as in Eph 1:19, it is the Father's might.
11. the whole armour—the armor of light (Ro 13:12); on the right hand and left (2Co 6:7). The panoply offensive and defensive. An image readily suggested by the Roman
armory, Paul being now in Rome. Repeated emphatically, Eph 6:13. In Ro 13:14 it is, "Put ye on the Lord Jesus Christ"; in putting on Him, and
the new man in Him, we put on "the whole armor of God." No opening at the head, the feet, the heart, the belly,
the eye, the ear, or the tongue, is to be given to Satan. Believers have once for all overcome him; but on the ground of this
fundamental victory gained over him, they are ever again to fight against and overcome him, even as they who once die with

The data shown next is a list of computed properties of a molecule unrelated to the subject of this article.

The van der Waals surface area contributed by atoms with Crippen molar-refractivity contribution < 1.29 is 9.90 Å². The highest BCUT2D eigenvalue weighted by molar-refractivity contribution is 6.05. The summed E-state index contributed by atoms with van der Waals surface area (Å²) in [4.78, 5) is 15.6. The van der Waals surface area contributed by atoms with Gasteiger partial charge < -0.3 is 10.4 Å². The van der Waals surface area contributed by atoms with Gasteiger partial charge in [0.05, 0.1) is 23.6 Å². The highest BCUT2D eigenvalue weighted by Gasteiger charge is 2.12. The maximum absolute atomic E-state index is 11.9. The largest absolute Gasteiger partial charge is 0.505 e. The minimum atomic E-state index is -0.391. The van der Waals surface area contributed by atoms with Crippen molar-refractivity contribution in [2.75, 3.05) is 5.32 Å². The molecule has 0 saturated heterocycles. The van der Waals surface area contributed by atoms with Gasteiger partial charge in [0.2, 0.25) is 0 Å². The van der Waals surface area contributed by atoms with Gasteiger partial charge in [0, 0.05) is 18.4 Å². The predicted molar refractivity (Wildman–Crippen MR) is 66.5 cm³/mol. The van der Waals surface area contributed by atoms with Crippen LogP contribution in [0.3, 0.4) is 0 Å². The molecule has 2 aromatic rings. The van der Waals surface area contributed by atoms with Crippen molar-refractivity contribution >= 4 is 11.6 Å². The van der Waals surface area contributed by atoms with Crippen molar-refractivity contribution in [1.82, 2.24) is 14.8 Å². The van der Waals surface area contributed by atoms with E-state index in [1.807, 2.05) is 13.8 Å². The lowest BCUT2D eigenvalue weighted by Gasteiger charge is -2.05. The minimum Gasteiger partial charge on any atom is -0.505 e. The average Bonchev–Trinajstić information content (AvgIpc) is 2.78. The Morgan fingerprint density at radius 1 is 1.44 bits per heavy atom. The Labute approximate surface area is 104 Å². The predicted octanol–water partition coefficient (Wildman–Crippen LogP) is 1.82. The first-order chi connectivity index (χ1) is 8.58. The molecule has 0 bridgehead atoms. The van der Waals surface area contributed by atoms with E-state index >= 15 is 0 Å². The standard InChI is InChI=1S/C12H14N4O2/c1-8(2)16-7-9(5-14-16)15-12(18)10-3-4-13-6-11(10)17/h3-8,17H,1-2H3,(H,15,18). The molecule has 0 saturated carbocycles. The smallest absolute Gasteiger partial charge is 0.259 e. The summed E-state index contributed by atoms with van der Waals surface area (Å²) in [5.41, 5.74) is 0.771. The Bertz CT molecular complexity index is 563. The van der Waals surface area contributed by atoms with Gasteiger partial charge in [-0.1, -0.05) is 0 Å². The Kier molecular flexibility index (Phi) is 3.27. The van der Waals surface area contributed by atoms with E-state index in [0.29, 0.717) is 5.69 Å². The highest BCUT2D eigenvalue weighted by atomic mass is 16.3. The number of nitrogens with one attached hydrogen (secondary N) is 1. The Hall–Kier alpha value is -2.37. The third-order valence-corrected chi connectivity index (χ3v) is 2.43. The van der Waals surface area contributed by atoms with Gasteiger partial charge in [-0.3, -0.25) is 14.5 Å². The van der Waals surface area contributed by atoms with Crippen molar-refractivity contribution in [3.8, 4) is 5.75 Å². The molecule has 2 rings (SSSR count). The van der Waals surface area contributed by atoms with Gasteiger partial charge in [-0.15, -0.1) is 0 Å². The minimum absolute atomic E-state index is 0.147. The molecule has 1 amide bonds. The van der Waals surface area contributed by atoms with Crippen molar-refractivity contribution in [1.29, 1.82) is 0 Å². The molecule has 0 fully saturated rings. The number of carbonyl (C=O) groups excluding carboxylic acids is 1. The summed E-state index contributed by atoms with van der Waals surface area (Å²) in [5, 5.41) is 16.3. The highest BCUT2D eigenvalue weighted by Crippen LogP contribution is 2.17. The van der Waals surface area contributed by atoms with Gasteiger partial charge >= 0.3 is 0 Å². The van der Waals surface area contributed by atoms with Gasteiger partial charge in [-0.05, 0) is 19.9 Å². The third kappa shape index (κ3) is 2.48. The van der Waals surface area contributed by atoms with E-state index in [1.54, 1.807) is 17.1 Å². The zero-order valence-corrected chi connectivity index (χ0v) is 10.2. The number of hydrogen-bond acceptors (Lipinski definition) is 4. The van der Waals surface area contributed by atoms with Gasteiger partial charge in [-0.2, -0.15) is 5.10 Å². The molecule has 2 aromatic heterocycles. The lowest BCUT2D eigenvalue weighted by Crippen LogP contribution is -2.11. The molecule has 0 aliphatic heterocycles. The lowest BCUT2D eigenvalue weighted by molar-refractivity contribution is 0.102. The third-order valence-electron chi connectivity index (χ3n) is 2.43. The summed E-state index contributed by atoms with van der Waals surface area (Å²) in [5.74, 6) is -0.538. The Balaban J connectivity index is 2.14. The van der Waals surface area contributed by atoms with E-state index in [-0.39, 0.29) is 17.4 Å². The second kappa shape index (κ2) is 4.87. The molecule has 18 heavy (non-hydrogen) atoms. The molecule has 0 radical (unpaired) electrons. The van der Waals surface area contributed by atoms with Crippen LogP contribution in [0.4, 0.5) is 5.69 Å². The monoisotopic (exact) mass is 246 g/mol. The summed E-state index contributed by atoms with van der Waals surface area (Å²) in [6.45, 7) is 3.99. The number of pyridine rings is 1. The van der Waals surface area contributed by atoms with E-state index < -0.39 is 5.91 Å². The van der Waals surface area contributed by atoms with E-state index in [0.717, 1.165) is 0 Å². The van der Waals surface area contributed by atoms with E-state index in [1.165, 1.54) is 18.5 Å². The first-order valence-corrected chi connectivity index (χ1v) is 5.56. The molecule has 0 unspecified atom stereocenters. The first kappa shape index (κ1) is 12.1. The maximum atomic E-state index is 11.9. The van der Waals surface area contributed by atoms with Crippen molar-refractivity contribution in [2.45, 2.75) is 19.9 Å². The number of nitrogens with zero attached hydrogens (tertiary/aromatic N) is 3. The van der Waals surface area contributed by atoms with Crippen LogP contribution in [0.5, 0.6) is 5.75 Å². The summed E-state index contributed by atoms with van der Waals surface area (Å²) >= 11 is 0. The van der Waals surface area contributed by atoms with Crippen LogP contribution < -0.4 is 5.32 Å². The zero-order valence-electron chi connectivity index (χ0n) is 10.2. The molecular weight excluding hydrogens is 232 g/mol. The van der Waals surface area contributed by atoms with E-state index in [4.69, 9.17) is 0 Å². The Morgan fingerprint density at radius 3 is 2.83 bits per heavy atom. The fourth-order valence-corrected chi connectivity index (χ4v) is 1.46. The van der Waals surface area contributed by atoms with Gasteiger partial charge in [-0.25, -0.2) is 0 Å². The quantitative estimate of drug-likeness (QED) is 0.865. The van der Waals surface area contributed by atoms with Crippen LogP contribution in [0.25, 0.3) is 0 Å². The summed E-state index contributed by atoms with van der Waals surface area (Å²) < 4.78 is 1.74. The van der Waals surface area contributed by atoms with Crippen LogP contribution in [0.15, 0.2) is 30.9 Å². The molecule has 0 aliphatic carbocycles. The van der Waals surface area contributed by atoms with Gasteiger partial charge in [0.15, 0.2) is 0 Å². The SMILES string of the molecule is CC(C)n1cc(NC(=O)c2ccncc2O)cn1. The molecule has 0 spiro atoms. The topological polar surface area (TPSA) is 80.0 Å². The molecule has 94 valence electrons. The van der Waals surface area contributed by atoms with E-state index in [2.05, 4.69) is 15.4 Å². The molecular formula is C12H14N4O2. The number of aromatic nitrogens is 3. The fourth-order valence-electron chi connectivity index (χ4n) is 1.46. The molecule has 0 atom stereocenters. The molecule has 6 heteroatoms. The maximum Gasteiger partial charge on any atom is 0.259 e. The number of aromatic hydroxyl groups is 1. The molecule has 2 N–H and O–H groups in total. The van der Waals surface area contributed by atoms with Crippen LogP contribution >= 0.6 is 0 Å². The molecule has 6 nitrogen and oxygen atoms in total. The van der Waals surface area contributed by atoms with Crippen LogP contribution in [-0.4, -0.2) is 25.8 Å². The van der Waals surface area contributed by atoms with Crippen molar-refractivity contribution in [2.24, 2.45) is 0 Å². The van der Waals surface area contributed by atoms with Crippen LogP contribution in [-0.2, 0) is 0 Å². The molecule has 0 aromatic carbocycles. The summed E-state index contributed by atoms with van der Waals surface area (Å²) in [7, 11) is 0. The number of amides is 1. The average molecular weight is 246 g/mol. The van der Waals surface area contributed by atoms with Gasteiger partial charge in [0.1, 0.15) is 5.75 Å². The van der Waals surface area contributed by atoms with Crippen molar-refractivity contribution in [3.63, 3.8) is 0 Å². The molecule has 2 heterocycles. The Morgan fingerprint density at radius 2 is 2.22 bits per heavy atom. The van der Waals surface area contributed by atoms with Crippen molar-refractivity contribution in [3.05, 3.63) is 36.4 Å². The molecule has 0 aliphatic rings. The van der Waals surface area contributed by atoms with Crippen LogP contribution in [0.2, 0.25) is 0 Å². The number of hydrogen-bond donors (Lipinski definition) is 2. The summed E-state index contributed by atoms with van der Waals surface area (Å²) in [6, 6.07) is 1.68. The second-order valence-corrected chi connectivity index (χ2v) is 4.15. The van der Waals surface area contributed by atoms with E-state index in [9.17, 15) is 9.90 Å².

Christ have continually to mortify their members upon earth (Ro 6:2-14; Col 3:3, 5).
of God—furnished by God; not our own, else it would not stand (Ps 35:1-3). Spiritual, therefore, and mighty through God, not carnal (2Co 10:4).
wiles—literally, "schemes sought out" for deceiving (compare 2Co 11:14).
the devil—the ruling chief of the foes (Eph 6:12) organized into a kingdom of darkness (Mt 12:26), opposed to the kingdom of light.
12. Greek, "For our wrestling ('the wrestling' in which we are engaged) is not against
flesh," &c. Flesh and blood foes are Satan's mere tools, the real foe lurking behind them is Satan himself, with
whom our conflict is. "Wrestling" implies that it is a hand-to-hand and foot-to-foot struggle for the mastery: to
wrestle successfully with Satan, we must wrestle with God in irresistible prayer like Jacob (Ge 32:24-29; Ho 12:4). Translate, "The principalities … the powers"
(Eph 1:21; Col 1:16; see on Eph 3:10). The same grades of powers are specified in the case of the